TOKYO — Kim Jong Il, the North Korean leader who threatened the world with his nuclear weapons ambitions and suppressed his own people with imprisonment and isolation, left in the wake of his death Saturday an antiquated country with a power vacuum.
Kim’s death raises immediate questions about the future — and the stability — of perhaps the world’s most isolated state, which for six decades has been held together by the Kim family personality cult. Kim was deified by state media, described as the “Dear Leader.” A weeping television anchor Monday told North Korea of Kim’s death.
Security analysts and officials from Seoul to Washington have long believed that Kim’s death would double as a pivot point on the Korean Peninsula. But that poses a threat of its own — as North Korea tries to pass power to Kim’s youngest son, Kim Jong Eun, who is in his 20s.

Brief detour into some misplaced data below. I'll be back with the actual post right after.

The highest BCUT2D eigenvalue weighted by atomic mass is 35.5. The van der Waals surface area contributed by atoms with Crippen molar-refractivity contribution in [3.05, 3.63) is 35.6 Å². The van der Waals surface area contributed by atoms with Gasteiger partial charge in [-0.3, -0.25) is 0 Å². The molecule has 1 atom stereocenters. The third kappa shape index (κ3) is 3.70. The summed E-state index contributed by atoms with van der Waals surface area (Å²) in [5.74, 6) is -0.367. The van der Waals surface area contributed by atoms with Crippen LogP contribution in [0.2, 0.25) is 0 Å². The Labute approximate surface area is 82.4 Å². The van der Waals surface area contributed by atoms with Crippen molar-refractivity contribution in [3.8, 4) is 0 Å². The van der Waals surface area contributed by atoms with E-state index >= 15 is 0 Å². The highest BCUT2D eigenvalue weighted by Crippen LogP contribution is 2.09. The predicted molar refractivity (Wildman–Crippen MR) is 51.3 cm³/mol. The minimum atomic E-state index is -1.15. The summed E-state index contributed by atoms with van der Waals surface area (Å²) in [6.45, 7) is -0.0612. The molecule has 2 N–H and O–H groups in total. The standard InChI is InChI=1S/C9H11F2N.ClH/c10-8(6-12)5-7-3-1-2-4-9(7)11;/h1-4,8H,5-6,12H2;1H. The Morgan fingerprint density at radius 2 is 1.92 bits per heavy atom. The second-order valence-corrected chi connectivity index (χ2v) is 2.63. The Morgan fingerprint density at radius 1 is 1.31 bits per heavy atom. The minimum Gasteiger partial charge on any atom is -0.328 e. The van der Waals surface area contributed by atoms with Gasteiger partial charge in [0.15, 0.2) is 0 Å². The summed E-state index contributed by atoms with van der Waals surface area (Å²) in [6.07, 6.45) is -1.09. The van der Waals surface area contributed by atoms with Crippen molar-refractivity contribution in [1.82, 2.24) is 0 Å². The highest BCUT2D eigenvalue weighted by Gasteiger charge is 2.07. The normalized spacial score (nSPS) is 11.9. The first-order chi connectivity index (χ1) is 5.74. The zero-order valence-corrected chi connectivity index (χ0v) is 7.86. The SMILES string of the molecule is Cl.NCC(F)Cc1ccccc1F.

Related news: Kim Jong-Un Privately Doubting He's Crazy Enough To Run North Korea (okay yes, that one's from The Onion)
Elf -- Monday, December 19, 2011 -- 07:56:14 AM -- 1426 of 1527
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